Any thriller relies on happenstance paired with smarts, chance with luck, and random encounters with set-ups. Ferrigno's in his element as he delivers a rousing tale. I'm between three and four stars as this relies too much on stereotypes, but these move action efficiently. This author knows his genre and delivers at a rapid pace, in nearly a hundred short chapters.

True, it's not very subtle in its satire or bad guys. His choreographed violence remains (as in Darwin in the Assassin books) his most vivid skill, delivered here again in cinematic scope if with far less of a total casualty list than that trilogy. Ferrigno puts in enough twists; this kept me reading it all in one sitting, ending two hours after midnight.
3 of 3 people found the following review helpful
5.0 out of 5 stars Engaging, masterful, fun 12 Mar 2013
By SnakeDoctor - Published on Amazon.com
Format:Kindle Edition
"The Girl Who Cried Wolf" was a welcome sight, I've enjoyed Ferrigno's novels since "Horse Latitudes", "Cheshire Moon", and more recently, the Assassin series. In those best early books, I particularly liked his depictions of Southern California decadence, strange characters, and unpredictable, realistic dialogue.

This one, set in the Pacific Northwest, doesn't disappoint. Engaging from the opening, it's cinematic, and weirdly funny. I always wished they'd make a movie from Ferrigno's novels, they seem natural for it, a big budget action-thriller, or crime drama. But while entertaining, there's always more going on that appears. Following the characters and twists requires some attention, I sometimes re-read pages to make sure I'm oriented. Some passages stick in my head for days.

The narrative isn't typical of genre fiction. Ferrigno's gift for blending literary flourishes with comic book-inspired staging, makes for a fun ride. The author's affection for low culture is infectious. I've caught myself quoting favorite passages, dropping phrases into conversations without meaning to. Unexpected bursts of violence, chilling depictions of criminal depravity, absurdly tender moments, celebrations of vice and comical stupidity, reveal unexpected insights to human nature. I would definitely recommend this book to friends.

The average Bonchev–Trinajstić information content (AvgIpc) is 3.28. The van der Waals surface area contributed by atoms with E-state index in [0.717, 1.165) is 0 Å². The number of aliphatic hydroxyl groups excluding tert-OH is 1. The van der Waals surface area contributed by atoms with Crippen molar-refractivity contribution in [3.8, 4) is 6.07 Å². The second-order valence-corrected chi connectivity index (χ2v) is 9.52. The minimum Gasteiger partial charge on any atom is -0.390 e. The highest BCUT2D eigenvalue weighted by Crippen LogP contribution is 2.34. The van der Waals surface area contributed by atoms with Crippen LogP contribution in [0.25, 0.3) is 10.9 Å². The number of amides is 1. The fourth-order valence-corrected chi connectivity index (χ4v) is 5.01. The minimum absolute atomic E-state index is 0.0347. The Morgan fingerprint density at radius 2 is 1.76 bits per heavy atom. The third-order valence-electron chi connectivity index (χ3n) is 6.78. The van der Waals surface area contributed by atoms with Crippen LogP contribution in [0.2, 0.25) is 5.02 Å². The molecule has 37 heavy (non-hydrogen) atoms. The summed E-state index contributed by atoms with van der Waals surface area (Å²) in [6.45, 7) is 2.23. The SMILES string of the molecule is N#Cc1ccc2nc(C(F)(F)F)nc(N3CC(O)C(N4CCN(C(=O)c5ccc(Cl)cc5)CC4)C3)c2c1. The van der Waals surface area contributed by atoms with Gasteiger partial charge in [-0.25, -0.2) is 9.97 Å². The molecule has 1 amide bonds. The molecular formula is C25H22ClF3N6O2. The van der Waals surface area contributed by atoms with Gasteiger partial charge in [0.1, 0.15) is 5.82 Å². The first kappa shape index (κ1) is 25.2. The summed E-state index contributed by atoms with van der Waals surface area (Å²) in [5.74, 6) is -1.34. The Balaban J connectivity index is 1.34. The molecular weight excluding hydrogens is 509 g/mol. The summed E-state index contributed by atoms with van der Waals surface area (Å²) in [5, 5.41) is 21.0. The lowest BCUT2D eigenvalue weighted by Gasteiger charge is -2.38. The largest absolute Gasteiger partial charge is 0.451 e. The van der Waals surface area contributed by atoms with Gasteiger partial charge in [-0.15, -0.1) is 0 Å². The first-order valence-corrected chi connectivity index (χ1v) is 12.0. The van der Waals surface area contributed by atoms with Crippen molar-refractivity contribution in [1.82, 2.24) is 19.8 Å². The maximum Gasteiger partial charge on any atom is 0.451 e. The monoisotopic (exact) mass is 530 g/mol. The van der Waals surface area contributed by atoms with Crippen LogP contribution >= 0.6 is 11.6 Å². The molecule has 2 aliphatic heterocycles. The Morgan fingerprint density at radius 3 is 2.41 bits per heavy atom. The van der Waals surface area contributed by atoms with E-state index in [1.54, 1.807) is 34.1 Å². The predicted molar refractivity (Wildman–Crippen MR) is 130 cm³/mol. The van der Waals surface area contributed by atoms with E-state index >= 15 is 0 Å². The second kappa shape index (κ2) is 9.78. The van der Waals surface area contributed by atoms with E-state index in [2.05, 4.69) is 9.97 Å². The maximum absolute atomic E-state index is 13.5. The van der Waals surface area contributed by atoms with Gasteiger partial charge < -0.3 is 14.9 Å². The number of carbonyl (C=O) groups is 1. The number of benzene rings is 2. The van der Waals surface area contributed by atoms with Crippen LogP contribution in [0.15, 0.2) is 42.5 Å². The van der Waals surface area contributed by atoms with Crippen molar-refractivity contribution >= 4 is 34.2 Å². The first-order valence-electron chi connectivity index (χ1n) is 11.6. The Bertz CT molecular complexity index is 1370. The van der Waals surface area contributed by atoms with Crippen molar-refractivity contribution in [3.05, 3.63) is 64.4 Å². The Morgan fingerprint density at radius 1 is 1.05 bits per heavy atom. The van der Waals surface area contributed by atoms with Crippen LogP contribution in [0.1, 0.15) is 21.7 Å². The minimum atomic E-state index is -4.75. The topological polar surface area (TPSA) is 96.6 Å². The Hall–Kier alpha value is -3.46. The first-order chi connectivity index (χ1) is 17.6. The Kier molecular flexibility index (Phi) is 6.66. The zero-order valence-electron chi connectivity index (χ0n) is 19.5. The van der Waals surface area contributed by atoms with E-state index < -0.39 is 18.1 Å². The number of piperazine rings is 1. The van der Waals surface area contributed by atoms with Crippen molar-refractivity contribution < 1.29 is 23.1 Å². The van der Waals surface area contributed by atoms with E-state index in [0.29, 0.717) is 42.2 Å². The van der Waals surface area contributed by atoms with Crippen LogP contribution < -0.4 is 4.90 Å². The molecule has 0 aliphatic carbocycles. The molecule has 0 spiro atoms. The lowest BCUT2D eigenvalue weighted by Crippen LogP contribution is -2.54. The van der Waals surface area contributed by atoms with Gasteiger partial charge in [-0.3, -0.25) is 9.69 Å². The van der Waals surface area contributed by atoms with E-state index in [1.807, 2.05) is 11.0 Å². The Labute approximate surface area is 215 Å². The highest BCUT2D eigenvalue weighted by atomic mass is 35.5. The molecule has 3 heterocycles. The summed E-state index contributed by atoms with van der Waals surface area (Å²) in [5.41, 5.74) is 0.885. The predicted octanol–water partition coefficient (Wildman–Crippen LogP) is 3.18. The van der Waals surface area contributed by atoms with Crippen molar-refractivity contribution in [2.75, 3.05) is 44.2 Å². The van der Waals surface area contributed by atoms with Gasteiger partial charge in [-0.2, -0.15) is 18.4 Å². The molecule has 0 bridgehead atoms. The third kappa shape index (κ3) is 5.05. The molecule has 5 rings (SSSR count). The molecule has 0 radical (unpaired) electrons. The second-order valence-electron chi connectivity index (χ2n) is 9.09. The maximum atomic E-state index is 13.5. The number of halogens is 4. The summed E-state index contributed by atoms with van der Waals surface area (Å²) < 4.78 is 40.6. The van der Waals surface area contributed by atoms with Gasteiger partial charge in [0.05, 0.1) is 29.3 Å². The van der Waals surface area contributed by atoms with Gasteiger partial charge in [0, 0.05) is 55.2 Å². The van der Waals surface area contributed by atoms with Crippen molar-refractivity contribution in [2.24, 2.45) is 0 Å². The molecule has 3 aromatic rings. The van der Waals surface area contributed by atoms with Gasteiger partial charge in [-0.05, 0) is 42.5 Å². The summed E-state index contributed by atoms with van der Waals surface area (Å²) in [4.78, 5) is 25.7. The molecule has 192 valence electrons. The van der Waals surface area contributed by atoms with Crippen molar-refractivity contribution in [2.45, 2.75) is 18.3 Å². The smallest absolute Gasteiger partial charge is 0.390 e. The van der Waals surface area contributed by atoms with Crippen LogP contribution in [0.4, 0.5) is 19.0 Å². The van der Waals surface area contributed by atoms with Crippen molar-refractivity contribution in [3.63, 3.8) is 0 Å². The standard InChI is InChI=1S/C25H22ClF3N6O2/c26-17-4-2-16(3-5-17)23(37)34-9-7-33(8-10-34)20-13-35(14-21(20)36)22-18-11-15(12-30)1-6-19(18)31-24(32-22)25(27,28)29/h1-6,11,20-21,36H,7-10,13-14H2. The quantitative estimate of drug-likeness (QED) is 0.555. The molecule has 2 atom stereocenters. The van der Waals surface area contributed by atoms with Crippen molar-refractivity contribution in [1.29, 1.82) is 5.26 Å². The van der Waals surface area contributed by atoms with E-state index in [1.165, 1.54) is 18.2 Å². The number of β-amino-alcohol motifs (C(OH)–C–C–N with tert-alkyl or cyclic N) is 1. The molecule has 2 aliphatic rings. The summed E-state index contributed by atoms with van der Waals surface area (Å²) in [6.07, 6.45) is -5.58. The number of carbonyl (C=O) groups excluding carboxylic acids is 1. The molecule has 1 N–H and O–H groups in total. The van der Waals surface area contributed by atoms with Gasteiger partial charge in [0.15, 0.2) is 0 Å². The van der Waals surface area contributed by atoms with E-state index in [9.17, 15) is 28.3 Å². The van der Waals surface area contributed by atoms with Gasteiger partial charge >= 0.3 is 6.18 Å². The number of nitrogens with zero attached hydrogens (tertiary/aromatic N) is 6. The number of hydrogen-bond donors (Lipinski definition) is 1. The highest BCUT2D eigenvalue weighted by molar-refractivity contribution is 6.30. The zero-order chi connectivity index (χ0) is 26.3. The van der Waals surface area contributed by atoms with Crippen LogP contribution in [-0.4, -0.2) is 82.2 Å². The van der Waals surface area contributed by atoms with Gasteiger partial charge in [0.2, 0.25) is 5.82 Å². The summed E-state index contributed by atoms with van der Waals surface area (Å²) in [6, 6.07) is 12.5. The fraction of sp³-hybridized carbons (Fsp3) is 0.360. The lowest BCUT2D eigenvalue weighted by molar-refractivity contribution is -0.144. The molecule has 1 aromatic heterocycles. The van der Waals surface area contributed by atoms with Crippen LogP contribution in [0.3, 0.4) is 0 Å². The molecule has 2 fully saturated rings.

2 of 2 people found the following review helpful
5.0 out of 5 stars The Master Returns with an Amusing, Fast-Paced Comic Thriller 6 Mar 2013
By Ken Coffman - Published on Amazon.com
Format:Kindle Edition
Because I'm not at all shy about broadcasting my fanboy enthusiasm, it's no secret I've been a fan of Robert Ferrigno from before he was a world-famous, best-selling novelist. How can that be? As a fellow Seattleite, I enjoyed his thought-provoking and wildly imaginative columns with his pioneering music-scene rag, The Rocket, that's how. When Horse Latitudes came out and was a huge success, I patted myself on the back and said, "Dammit, Ken, you were right about this guy."
Now we have The Girl Who Cried Wolf following on the heels of his wonderful, big-theme Assassins trilogy, and Robert is back to documenting the low-life antics of the criminal element--this time an inept trio of environmental warriors who have a solid-gold, foolproof plan to kidnap a heiress and land a big payday. Need I say it? Almost immediately, their plans go awry. The roughneck boyfriend is supposed to be dead, but he isn't. And, the victim? She's supposed to be powerless while stuck in a treehouse in the middle of a dense Pacific Northwest forest. What could possibly go wrong?
Robert's best strength is in his characterizations and this book finds him in top form. And dammit, how can he get better and better with each book? It's a mystery we should not take for granted. In addition, this book is his test of the exploding eBook marketplace. If we want more? Then we have to support the people who create for us. Don't think about it, just buy TGWCW and prepare for many happy hours in the capable hands of a master storyteller.